Who is Moving to Hawaii and Why Are They Choosing the Big Island?
Warm-weather climates have always inspired healthier living, and this may be a key incentive for people who are thinking of moving to Hawaii. From Boomers to Millennials healthy living close to water has become the new lifestyle for many and living in a healthy environment is a top priority for those looking to buy a new home on the Big Island in Hawaii.
Have you ever dreamed of moving to Hawaii?
According to the latest census, many of the people moving to Hawaii are over the age of 45. In most cases their reasons stated is because they are looking to improve their quality of life. For some, it’s because their doctors have advised them that it’s time to take their health more seriously and many have decided to stop postponing those new healthy habits and are looking to move to a place that promotes healthy living.
Statistics about Moving to Hawaii
The big island of Hawaii has a large percentage of its population that are over the age of 65. This is compared to the national average. However, research show that all age groups are moving to Hawaii or researching Hawaii as a place to move in the future, each for their own reasons including boomers, generation X, and millennials.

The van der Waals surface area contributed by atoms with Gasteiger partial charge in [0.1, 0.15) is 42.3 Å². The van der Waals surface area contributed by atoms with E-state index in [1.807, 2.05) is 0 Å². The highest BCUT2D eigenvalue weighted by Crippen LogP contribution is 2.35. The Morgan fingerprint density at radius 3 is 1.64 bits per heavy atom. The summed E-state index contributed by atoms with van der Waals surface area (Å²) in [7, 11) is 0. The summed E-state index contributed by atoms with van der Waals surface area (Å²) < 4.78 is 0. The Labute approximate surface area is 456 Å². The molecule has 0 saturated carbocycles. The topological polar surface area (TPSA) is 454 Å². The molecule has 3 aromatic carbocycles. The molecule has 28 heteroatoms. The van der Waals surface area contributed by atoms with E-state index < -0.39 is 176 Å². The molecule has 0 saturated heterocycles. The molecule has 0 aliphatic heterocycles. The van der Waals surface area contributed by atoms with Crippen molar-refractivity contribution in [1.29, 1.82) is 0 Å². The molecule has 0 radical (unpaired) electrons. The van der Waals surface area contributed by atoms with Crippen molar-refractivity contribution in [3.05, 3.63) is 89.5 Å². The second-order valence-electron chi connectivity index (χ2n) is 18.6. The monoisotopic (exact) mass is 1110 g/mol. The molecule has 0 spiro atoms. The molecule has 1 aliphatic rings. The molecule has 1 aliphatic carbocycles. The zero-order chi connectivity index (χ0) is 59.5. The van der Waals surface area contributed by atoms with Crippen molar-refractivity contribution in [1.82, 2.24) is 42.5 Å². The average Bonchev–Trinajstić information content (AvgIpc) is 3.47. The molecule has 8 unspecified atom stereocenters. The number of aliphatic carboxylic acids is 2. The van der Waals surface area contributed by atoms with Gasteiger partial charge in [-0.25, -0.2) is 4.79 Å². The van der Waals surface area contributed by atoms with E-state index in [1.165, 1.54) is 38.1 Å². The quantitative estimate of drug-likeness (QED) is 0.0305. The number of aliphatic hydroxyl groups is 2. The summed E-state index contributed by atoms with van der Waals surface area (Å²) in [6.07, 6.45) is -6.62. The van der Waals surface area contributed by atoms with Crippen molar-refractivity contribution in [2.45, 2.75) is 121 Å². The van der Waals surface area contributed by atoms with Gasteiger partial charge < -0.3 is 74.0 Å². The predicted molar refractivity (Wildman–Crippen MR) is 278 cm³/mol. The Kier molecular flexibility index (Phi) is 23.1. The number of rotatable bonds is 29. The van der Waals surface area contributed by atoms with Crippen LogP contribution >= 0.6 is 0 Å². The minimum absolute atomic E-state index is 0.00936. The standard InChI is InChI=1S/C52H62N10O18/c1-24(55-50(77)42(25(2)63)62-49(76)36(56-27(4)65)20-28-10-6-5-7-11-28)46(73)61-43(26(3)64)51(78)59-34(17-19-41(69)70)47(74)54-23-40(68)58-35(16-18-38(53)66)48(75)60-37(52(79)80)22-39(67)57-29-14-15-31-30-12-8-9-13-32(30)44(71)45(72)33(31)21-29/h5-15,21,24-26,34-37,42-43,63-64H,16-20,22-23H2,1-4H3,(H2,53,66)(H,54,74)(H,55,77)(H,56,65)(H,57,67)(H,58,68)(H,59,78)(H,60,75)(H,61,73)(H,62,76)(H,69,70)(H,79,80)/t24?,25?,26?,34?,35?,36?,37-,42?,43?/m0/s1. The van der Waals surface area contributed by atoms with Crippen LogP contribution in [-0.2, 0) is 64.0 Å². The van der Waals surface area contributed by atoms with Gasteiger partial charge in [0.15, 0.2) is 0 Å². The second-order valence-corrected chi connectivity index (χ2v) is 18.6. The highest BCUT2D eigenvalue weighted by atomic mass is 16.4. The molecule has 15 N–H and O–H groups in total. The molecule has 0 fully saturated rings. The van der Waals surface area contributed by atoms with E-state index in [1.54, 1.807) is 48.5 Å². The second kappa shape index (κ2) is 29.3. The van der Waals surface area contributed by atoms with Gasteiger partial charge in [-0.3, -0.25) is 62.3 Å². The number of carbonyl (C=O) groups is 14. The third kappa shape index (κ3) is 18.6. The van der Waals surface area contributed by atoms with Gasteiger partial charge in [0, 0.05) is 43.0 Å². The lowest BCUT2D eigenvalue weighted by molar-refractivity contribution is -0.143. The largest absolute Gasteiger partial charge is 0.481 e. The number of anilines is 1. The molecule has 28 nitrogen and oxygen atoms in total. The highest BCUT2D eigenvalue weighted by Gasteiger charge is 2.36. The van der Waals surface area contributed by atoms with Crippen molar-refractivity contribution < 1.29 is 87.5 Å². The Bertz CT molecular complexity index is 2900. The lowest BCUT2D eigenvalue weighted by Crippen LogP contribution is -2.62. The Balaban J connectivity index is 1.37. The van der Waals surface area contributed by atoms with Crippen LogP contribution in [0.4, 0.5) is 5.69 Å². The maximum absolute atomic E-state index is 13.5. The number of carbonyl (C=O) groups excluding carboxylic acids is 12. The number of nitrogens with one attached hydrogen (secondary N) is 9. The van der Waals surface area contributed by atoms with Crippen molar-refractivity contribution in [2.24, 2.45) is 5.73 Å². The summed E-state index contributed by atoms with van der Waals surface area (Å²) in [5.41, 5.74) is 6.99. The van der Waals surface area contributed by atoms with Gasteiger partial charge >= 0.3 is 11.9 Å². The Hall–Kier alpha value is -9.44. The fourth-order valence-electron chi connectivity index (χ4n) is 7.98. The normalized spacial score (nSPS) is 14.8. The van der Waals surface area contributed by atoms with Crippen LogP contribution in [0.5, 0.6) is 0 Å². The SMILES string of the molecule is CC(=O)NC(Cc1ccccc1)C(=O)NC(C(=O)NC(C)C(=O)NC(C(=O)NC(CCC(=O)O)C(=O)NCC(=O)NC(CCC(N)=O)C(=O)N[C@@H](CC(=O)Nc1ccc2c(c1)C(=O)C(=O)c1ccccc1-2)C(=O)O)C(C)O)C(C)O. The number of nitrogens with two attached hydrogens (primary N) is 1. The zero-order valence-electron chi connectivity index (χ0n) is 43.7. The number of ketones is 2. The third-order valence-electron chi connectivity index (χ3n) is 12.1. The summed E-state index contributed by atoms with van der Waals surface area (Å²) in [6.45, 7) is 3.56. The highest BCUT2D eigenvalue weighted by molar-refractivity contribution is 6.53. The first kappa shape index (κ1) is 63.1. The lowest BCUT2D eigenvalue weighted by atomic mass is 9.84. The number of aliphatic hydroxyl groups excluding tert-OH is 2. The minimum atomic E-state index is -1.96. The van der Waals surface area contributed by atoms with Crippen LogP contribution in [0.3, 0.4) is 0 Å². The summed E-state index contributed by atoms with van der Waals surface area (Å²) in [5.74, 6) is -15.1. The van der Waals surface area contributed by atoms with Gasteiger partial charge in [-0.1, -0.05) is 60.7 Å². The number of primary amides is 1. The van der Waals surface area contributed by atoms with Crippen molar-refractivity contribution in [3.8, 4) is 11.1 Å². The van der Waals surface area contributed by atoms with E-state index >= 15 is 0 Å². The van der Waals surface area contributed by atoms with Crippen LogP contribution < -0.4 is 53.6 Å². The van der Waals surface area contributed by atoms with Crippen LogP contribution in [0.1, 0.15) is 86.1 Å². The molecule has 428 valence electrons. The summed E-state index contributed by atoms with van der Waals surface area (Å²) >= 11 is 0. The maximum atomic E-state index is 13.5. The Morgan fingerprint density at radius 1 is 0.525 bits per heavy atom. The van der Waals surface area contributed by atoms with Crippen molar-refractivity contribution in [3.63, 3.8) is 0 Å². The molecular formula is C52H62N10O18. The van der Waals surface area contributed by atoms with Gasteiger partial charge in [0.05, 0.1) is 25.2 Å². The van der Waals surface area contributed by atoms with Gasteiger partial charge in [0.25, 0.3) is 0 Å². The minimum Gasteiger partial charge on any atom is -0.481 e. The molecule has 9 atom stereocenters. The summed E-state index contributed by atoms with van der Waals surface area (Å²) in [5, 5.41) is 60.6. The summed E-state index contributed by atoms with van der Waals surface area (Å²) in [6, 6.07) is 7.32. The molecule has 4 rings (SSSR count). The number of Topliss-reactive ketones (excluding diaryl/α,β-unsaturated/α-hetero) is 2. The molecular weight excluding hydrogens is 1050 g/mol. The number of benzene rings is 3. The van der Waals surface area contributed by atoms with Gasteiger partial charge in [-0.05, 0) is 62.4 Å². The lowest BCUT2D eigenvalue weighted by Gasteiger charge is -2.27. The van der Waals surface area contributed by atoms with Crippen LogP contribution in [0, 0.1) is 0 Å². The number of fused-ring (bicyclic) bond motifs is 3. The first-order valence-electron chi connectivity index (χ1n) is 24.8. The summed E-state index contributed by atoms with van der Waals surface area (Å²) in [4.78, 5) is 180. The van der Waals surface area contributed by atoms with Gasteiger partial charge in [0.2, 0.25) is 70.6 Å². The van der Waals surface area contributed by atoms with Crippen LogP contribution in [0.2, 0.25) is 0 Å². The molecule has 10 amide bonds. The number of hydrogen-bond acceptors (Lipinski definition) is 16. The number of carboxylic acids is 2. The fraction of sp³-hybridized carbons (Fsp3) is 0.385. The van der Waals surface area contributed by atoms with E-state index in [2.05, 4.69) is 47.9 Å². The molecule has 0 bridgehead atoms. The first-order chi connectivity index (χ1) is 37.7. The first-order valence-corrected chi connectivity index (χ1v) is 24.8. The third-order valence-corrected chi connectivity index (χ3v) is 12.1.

People from the baby-boomer generation don’t necessarily like the words senior citizen. They don’t identify as seniors and see themselves as more creative, active and looking at longer lifespans than their parents at the same age.
Many boomers with this mindset see their move to Hawaii as strategic and in alignment with their values. They see it as an ideal time to buy a home in a location that fits the lifestyle that they have imagined for their retirement years.
An increasing number of people over the age of 50 are considering relocating for their retirement years and most are looking for homes in tropical locations.
As children enter college or leave home, Boomers are realizing that they can live anywhere, especially today when technology makes it easy for entrepreneurs and as well as some corporate employees to work remotely.
Some boomers want to purchase a second house as a future retirement home. The intention is to first use the house as a vacation home until they’re actually ready to retire making it a good investment property as well. While other boomers are planning to work after relocating.
Moving to Hawaii can make sense in all of these scenarios.
Millennials and Gen-X
So if boomers are looking for peace, tranquility and a healthier lifestyle, what is attracting younger people to the Big Island?
And the answer seems to be quality of life – finding the perfect combination of local amenities to match the lifestyle they choose to live. Many want a home where nature and amenities are plentiful, such as:
- a good sense of community
- room for organic gardening
- access to organic fruits and vegetables
- fresh, clean water
- moderate climate
- On or near a body of water
- reasonable cost of living
- year-round sunshine
- relaxed way of life
- cultural offerings
They are moving to Hawaii and, the big island of Hawaii, in particular – because it offers a selection of affordable lifestyle apartments, homes and estates with many outdoor living features.